David Bourget (Western Ontario)
David Chalmers (ANU, NYU)
Rafael De Clercq
Jack Alan Reynolds
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Noûs 40 (3):428-467 (2006)
Since the 1960's, work in the analytic tradition on the nature of mental and linguistic content has converged on the views that social facts about public language meaning are derived from facts about the thoughts of individuals, and that these thoughts are constituted by properties of the internal states of agents. I give a two-part argument against this picture of intentionality: first, that if mental content is prior to public language meaning, then a view of mental content much like the causal-pragmatic theory presented by Robert Stalnaker in Inquiry must be correct; second, that the causal-pragmatic theory is false. I conclude with some positive suggestions regarding alternative solutions to the `problem of intentionality.'.
|Keywords||Stalnaker intentionality indication mental content|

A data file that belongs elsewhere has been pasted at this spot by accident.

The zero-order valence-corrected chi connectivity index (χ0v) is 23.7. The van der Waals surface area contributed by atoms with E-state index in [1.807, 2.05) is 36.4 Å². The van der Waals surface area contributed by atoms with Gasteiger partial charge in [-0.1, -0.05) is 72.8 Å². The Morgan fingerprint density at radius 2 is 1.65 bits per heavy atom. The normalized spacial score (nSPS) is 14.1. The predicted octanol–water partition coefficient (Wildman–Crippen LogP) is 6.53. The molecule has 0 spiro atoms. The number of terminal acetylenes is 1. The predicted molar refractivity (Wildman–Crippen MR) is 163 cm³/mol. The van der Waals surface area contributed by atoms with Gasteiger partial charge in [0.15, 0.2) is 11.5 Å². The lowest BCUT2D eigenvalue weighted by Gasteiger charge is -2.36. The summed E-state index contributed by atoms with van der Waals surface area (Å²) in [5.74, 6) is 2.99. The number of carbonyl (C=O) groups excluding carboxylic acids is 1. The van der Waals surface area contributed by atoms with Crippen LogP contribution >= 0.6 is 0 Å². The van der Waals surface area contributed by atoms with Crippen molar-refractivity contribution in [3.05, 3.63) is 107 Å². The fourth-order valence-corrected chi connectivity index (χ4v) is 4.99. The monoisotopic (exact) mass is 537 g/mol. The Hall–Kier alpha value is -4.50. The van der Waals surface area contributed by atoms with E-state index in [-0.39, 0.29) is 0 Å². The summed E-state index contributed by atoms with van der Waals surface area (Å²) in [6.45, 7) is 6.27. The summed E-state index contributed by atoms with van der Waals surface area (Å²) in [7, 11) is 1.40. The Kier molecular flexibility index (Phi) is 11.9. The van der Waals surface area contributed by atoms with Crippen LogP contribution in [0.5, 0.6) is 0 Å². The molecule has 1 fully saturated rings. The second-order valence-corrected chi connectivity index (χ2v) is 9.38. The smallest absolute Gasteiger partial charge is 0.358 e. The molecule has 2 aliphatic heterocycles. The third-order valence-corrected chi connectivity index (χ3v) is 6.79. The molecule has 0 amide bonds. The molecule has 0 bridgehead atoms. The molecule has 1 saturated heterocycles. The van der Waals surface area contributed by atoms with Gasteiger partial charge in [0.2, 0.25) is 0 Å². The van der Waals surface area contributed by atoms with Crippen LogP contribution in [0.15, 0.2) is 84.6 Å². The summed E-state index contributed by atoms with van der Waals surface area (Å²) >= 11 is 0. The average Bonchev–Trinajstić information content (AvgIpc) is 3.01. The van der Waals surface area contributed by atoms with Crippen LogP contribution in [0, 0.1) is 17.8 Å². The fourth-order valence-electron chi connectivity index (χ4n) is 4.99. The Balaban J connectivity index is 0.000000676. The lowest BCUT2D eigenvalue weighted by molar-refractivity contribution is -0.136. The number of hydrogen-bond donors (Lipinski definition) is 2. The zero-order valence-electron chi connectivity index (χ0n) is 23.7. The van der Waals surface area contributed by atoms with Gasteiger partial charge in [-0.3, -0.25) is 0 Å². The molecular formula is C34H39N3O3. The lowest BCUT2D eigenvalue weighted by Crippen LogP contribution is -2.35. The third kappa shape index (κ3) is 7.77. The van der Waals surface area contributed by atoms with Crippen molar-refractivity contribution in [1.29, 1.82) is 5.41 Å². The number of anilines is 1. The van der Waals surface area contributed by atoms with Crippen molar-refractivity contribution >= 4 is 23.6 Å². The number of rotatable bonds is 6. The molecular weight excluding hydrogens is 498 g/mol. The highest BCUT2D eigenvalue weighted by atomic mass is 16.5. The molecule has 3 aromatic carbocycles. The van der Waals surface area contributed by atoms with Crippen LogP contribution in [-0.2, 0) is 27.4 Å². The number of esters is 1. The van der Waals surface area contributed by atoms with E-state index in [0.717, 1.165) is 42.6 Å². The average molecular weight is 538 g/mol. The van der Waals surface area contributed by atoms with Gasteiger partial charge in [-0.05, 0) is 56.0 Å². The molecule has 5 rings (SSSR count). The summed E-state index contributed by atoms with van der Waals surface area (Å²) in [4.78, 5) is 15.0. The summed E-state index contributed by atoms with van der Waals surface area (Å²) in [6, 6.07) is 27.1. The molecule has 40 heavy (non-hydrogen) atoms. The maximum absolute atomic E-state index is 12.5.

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References found in this work BETA
Jerry A. Fodor (1987). Psychosemantics: The Problem of Meaning in the Philosophy of Mind. MIT Press.
Saul A. Kripke (1980/1998). Naming and Necessity. Harvard University Press.
Gareth Evans (1982). Varieties of Reference. Oxford University Press.
Citations of this work BETA
J. Adam Carter, Benjamin W. Jarvis & Katherine Rubin (2015). Varieties of Cognitive Achievement. Philosophical Studies 172 (6):1603-1623.
Robert D. Rupert (2008). Causal Theories of Mental Content. Philosophy Compass 3 (2):353–380.
Jason Stanley (2010). "Assertion" and Intentionality. Philosophical Studies 151 (1):87-113.
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